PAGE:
In the early days and until about WW I, Torrans Manufacturing catered to those settling and clearing land, farming, building houses, barns and stores, shipping goods downriver plus importing products from as far away and the Orient and most of Europe. Anything that could be bought in New Orleans was in stock or just a short wait away. The company offered such things as tools, harness and lumber, hardware for every imaginable need, oils, dynamite, guns, fine china, silverware, furniture or anything not needing to be feed. Several product lines and materials such as furniture, harness, lumber and shingles bore the Torrans Manufacturing Company label. The company kept massive warehouses which dotted the town as well as a large store area with an army of clerks serving customers.
Much of the boom town exuberance ended near the turn of the twentieth century. Jefferson with its river access and steamboats shunned the many railroads laying lines from Houston, Dallas, Shreveport and beyond. A natural log jam in the Red River had been cleared allowing the waters of Big Cypress bayou and Caddo Lake to drain without abatement leaving the area with undependable navigable for much of the year. Other cities that joined in with expansion of the railroads took away many of Jefferson’s businesses and citizens. By the start of WW I the town was forced to concede that river travel had played out.
In these later years, Torrans became more of a hardware store, producing less of its own name brand products while relying on stock goods from others. Still the store provided a huge list of products and was a destination for everyone on their Saturday trips to town. This system lasted until the very early 1960’s when the stock and last remaining building was sold to a long time employee. After one hundred and ten years, Torrans Manufacturing Company and Torrans Hardware ceased business operations.
Torrans Manufacturing Company, LLC – Present History
In 1995, Louis (Skip) and Kathy Torrans reestablished the original name offering reclaimed antique pine and cypress lumber, quality handmade furniture and cabinetry. Shortly after, Skip designed his own version of an Adirondack chair dubbed the East Texas Adirondack using a typical wooden frame but incorporating seats and backs from recovered stamped metal lawn chairs and gliders. Seeing a need to provide quality vintage accurate metal lawn furniture to a ready market, his attention was directed to manufacturing reproductions of 50s style lawn chairs. Starting with a single chair available in five colors only, the line soon grew to include gliders and a larger color pallet. From here additional vintage pieces were acquired and reproduced reaching a total of six classic chairs, three gliders, three styles of tables, bar sets and two vintage style coolers and all available in a large selection of colors.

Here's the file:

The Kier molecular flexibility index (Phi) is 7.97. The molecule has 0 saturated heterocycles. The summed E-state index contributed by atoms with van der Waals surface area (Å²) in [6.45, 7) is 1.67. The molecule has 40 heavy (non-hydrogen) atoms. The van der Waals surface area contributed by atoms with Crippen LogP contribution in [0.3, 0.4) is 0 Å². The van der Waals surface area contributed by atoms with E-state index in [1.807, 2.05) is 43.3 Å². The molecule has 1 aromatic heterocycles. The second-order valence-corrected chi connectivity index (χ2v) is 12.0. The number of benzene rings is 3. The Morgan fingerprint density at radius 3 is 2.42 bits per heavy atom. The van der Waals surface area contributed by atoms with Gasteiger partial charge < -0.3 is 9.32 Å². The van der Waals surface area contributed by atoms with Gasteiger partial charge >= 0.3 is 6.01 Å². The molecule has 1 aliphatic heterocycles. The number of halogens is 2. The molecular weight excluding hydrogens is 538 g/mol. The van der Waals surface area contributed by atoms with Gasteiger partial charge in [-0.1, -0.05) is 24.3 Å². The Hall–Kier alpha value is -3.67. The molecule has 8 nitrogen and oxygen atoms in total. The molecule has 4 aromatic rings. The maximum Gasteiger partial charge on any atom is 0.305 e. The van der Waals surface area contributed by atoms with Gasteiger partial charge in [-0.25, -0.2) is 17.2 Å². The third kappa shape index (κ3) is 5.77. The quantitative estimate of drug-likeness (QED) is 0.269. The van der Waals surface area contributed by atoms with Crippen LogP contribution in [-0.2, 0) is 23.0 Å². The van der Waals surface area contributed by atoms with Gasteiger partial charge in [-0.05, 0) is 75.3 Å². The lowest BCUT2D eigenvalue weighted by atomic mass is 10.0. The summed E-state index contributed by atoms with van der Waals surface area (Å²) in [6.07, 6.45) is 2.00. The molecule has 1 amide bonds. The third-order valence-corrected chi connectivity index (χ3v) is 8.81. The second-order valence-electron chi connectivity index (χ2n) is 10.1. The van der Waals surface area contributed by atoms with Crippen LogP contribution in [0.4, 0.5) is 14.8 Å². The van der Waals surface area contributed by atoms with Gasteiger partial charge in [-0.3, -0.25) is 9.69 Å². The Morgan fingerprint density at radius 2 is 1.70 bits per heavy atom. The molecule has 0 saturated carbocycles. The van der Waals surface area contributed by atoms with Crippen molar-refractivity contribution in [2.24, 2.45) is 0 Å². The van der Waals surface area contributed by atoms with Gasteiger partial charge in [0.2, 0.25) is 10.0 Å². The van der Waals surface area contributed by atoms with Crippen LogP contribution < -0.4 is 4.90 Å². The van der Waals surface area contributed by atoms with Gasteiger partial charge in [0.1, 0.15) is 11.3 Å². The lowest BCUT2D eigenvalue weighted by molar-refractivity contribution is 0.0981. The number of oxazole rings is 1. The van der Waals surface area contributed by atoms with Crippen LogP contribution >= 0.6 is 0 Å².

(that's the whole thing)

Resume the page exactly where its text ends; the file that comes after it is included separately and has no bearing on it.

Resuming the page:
While acquiring pieces to reproduce and create tooling, Skip soon realized historical information covering the old manufacturers and their products was in very short supply. He began his own historical investigation picking up bits and pieces here and there from individuals associated in manufacturing, distributing and selling the original pieces. Finally, a slightly less than complete picture was painted of the furniture’s history and its manufacturers. Skip has begun writing a book on his explorations which covers a few well documented manufacturers plus a good bit of known history on others while some of the more indistinct ones defy full definition. Still, this research appears to be the only work done on the subject. Torrans Manufacturing Company, LLC has amassed the largest historical accounting and data base of vintage style stamped metal lawn furniture known to exist.
Today, Skip and Kathy Torrans produce vintage correct stamped steel furniture to the same and in most instances better standards than many of the past manufacturers. Their furniture is not simple retro knockoffs made to look like the antique originals but are instead faithful continuations with only minor superficial changes. Parts used on their chairs and gliders directly exchange with many vintage examples. So much so that providing hardware, frames and other parts to people restoring antique pieces is now a growing part of their business.
Torrans Manufacturing Company, LLC services traditional furniture retailers, hardware stores, garden and nursery centers, specialty merchants and a select list of online retailers. They take great pride in offering their customers only the best in vintage style lawn furniture meant to continue the tradition of informal backyard and front porch seating.